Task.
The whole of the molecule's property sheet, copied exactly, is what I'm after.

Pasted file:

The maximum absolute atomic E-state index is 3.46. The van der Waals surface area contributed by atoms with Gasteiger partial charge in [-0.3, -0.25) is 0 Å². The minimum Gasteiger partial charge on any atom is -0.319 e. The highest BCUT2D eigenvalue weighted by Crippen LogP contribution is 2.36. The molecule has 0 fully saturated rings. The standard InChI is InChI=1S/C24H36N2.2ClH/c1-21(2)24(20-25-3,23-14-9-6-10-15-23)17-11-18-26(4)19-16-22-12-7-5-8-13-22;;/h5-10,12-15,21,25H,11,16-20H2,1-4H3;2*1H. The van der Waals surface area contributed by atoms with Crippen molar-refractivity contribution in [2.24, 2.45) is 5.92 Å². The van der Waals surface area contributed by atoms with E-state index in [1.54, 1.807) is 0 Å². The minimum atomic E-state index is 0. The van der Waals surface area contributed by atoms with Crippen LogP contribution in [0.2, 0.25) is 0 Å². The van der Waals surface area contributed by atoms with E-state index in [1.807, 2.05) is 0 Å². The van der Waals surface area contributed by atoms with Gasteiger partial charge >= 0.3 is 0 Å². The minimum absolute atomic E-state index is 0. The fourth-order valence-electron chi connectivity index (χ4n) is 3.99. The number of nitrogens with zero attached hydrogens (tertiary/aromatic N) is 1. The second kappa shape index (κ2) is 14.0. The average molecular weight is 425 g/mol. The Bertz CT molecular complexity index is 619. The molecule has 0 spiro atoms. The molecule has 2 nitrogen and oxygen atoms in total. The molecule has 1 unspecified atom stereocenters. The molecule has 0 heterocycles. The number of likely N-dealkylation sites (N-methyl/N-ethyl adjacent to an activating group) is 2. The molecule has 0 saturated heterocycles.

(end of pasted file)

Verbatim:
The maximum absolute atomic E-state index is 3.46. The van der Waals surface area contributed by atoms with Gasteiger partial charge in [-0.3, -0.25) is 0 Å². The minimum Gasteiger partial charge on any atom is -0.319 e. The highest BCUT2D eigenvalue weighted by Crippen LogP contribution is 2.36. The molecule has 0 fully saturated rings. The standard InChI is InChI=1S/C24H36N2.2ClH/c1-21(2)24(20-25-3,23-14-9-6-10-15-23)17-11-18-26(4)19-16-22-12-7-5-8-13-22;;/h5-10,12-15,21,25H,11,16-20H2,1-4H3;2*1H. The van der Waals surface area contributed by atoms with Crippen molar-refractivity contribution in [2.24, 2.45) is 5.92 Å². The van der Waals surface area contributed by atoms with E-state index in [1.54, 1.807) is 0 Å². The minimum atomic E-state index is 0. The van der Waals surface area contributed by atoms with Crippen LogP contribution in [0.2, 0.25) is 0 Å². The van der Waals surface area contributed by atoms with E-state index in [1.807, 2.05) is 0 Å². The van der Waals surface area contributed by atoms with Gasteiger partial charge >= 0.3 is 0 Å². The minimum absolute atomic E-state index is 0. The fourth-order valence-electron chi connectivity index (χ4n) is 3.99. The number of nitrogens with zero attached hydrogens (tertiary/aromatic N) is 1. The second kappa shape index (κ2) is 14.0. The average molecular weight is 425 g/mol. The Bertz CT molecular complexity index is 619. The molecule has 0 spiro atoms. The molecule has 2 nitrogen and oxygen atoms in total. The molecule has 1 unspecified atom stereocenters. The molecule has 0 heterocycles. The number of likely N-dealkylation sites (N-methyl/N-ethyl adjacent to an activating group) is 2. The molecule has 0 saturated heterocycles.